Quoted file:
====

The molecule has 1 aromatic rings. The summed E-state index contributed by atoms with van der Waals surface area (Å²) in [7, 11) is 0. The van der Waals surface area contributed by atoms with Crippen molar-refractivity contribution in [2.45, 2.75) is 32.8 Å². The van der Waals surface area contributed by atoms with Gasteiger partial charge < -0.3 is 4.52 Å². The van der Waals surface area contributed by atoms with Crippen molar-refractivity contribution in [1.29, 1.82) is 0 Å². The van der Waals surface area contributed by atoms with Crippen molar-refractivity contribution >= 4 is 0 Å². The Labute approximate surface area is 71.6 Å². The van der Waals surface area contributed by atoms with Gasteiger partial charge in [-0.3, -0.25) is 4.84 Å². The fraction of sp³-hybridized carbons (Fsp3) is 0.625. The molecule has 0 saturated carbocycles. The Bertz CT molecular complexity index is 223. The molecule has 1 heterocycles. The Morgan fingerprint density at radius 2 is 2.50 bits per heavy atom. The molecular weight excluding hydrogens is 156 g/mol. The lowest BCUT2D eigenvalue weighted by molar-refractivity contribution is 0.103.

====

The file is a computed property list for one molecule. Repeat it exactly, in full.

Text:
The molecule has 1 aromatic rings. The summed E-state index contributed by atoms with van der Waals surface area (Å²) in [7, 11) is 0. The van der Waals surface area contributed by atoms with Crippen molar-refractivity contribution in [2.45, 2.75) is 32.8 Å². The van der Waals surface area contributed by atoms with Gasteiger partial charge < -0.3 is 4.52 Å². The van der Waals surface area contributed by atoms with Crippen molar-refractivity contribution in [1.29, 1.82) is 0 Å². The van der Waals surface area contributed by atoms with Crippen molar-refractivity contribution >= 4 is 0 Å². The Labute approximate surface area is 71.6 Å². The van der Waals surface area contributed by atoms with Gasteiger partial charge in [-0.3, -0.25) is 4.84 Å². The fraction of sp³-hybridized carbons (Fsp3) is 0.625. The molecule has 0 saturated carbocycles. The Bertz CT molecular complexity index is 223. The molecule has 1 heterocycles. The Morgan fingerprint density at radius 2 is 2.50 bits per heavy atom. The molecular weight excluding hydrogens is 156 g/mol. The lowest BCUT2D eigenvalue weighted by molar-refractivity contribution is 0.103.